WI v NZ, 2nd Test, Jamaica, 3rd day August 5, 2012

New Zealand not out of Jamaica Test - Southee

ESPNcricinfo staff

Tim Southee, the New Zealand fast bowler, has said his team cannot be counted out of the Jamaica Test just yet. Following a dramatic collapse on day three, in which New Zealand slipped from 56 for 2 to 154 all out, West Indies were left chasing a target of 206. New Zealand did nip out four wickets by stumps but, by then, the hosts needed only 71 more with six wickets in hand to sweep the series 2-0.

"Look at the last couple of mornings, [there have been] been wickets early; if we can grab [Shivnarine] Chanderpaul early, and a couple of others, we'll be right back into it," Southee said. "If we do manage to pull it off, it'll be a very memorable win."

After two early losses in the chase, West Indies consolidated through a partnership of 74 between Assad Fudadin and Marlon Samuels. First-innings centurion Samuels had followed up with another half-century, but the pair was dismissed in the final session. Getting Samuels gave New Zealand a boost, Southee said. "Samuels is one of the best batsmen in the series, especially in this game anyway. To get Marlon, when he's batting well and [after he] got a decent start, it was a great time to pick one up."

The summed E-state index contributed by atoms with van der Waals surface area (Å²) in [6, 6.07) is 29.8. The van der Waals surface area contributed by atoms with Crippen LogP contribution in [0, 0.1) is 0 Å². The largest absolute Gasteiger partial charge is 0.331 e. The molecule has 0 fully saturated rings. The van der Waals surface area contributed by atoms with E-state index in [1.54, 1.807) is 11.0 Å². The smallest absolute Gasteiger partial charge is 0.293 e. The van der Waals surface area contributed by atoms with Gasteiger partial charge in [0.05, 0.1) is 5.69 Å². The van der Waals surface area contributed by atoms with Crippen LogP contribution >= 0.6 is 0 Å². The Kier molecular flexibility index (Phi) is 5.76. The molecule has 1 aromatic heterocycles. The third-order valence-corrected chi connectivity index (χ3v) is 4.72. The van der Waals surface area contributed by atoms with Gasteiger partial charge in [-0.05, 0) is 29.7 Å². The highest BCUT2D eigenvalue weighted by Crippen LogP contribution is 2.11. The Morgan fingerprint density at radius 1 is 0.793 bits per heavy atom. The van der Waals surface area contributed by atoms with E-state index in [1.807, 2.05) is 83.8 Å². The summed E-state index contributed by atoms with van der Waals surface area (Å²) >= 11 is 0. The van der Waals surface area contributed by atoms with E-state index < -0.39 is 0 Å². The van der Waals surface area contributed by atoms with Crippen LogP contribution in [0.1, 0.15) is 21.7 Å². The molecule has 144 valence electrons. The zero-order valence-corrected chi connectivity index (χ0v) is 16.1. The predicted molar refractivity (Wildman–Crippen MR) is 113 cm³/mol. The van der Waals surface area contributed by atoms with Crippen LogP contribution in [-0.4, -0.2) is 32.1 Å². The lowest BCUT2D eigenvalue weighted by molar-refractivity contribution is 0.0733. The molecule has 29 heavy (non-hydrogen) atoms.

New Zealand's meek collapse, Southee admitted, was a letdown. "Obviously, there [aren't as] many runs as we'd like to play with. The batsmen knew that they'd sort of let that one slip.

"West Indies, giving them credit, they came out and bowled extremely well in the morning and a few shots there, that our batters played, weren't ideal."

New Zealand had looked to be ahead in the match, after bowling West Indies out for 209 in their first innings to secure a 51-run lead, that too without two of their most experience bowlers, Daniel Vettori and Chris Martin. Their four-pronged pace attack - Southee, Neil Wagner, Trent Boult and Doug Bracewell - clicked, sharing all ten wickets among them and again, on the third day, each of the four picked up a wicket apiece.

Southee said it felt good working in tandem with the other bowlers. "You'd always like to get more wickets [but] if you're not getting the wickets, somebody else's going to get them. With the four bowlers there, I think we've all bowled pretty well at times and chipped in.

"It's just [about] doing your job and if it gets you a wicket at the other end, then you are just as happy as you are if you get a wicket."